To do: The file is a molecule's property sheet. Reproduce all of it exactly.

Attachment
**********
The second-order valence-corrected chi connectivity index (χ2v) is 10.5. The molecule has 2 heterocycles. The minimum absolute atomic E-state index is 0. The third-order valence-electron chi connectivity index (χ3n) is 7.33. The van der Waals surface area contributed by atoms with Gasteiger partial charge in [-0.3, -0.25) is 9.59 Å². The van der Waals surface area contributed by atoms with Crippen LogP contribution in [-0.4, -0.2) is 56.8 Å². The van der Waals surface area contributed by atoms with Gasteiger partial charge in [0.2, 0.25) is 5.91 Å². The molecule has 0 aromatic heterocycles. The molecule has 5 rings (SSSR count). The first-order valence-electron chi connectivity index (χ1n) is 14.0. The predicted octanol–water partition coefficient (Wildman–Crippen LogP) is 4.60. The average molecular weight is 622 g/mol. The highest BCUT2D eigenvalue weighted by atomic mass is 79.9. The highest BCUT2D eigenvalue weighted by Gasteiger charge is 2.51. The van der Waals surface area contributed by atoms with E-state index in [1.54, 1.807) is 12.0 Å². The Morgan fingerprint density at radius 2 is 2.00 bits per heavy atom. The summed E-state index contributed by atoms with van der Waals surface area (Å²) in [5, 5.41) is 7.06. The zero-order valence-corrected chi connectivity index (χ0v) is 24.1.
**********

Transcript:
The second-order valence-corrected chi connectivity index (χ2v) is 10.5. The molecule has 2 heterocycles. The minimum absolute atomic E-state index is 0. The third-order valence-electron chi connectivity index (χ3n) is 7.33. The van der Waals surface area contributed by atoms with Gasteiger partial charge in [-0.3, -0.25) is 9.59 Å². The van der Waals surface area contributed by atoms with Crippen LogP contribution in [-0.4, -0.2) is 56.8 Å². The van der Waals surface area contributed by atoms with Gasteiger partial charge in [0.2, 0.25) is 5.91 Å². The molecule has 0 aromatic heterocycles. The molecule has 5 rings (SSSR count). The first-order valence-electron chi connectivity index (χ1n) is 14.0. The predicted octanol–water partition coefficient (Wildman–Crippen LogP) is 4.60. The average molecular weight is 622 g/mol. The highest BCUT2D eigenvalue weighted by atomic mass is 79.9. The highest BCUT2D eigenvalue weighted by Gasteiger charge is 2.51. The van der Waals surface area contributed by atoms with E-state index in [1.54, 1.807) is 12.0 Å². The Morgan fingerprint density at radius 2 is 2.00 bits per heavy atom. The summed E-state index contributed by atoms with van der Waals surface area (Å²) in [5, 5.41) is 7.06. The zero-order valence-corrected chi connectivity index (χ0v) is 24.1.